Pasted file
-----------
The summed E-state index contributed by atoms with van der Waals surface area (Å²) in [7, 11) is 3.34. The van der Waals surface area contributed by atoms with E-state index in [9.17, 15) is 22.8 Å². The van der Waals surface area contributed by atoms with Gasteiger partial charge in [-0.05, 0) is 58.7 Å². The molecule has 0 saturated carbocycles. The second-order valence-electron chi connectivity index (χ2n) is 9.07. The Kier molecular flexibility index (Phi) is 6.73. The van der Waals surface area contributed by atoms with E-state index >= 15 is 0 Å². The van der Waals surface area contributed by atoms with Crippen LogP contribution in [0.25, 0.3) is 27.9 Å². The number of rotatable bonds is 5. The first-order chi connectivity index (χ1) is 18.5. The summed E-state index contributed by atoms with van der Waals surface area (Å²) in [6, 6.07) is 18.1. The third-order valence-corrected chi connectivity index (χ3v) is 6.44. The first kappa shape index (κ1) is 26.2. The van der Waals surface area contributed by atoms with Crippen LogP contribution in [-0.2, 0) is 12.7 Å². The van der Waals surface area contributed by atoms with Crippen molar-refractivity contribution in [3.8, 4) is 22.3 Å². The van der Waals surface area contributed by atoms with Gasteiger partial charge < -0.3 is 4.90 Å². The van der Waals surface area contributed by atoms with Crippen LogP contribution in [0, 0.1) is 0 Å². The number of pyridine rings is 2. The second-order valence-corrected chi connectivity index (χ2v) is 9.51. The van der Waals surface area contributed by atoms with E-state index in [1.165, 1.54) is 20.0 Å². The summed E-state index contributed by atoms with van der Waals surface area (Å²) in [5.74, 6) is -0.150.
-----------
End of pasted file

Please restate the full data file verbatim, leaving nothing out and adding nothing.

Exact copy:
The summed E-state index contributed by atoms with van der Waals surface area (Å²) in [7, 11) is 3.34. The van der Waals surface area contributed by atoms with E-state index in [9.17, 15) is 22.8 Å². The van der Waals surface area contributed by atoms with Gasteiger partial charge in [-0.05, 0) is 58.7 Å². The molecule has 0 saturated carbocycles. The second-order valence-electron chi connectivity index (χ2n) is 9.07. The Kier molecular flexibility index (Phi) is 6.73. The van der Waals surface area contributed by atoms with E-state index >= 15 is 0 Å². The van der Waals surface area contributed by atoms with Crippen LogP contribution in [0.25, 0.3) is 27.9 Å². The number of rotatable bonds is 5. The first-order chi connectivity index (χ1) is 18.5. The summed E-state index contributed by atoms with van der Waals surface area (Å²) in [6, 6.07) is 18.1. The third-order valence-corrected chi connectivity index (χ3v) is 6.44. The first kappa shape index (κ1) is 26.2. The van der Waals surface area contributed by atoms with Crippen LogP contribution in [-0.2, 0) is 12.7 Å². The van der Waals surface area contributed by atoms with Crippen molar-refractivity contribution in [3.8, 4) is 22.3 Å². The van der Waals surface area contributed by atoms with Gasteiger partial charge < -0.3 is 4.90 Å². The van der Waals surface area contributed by atoms with Crippen LogP contribution in [0, 0.1) is 0 Å². The number of pyridine rings is 2. The second-order valence-corrected chi connectivity index (χ2v) is 9.51. The van der Waals surface area contributed by atoms with E-state index in [1.165, 1.54) is 20.0 Å². The summed E-state index contributed by atoms with van der Waals surface area (Å²) in [5.74, 6) is -0.150.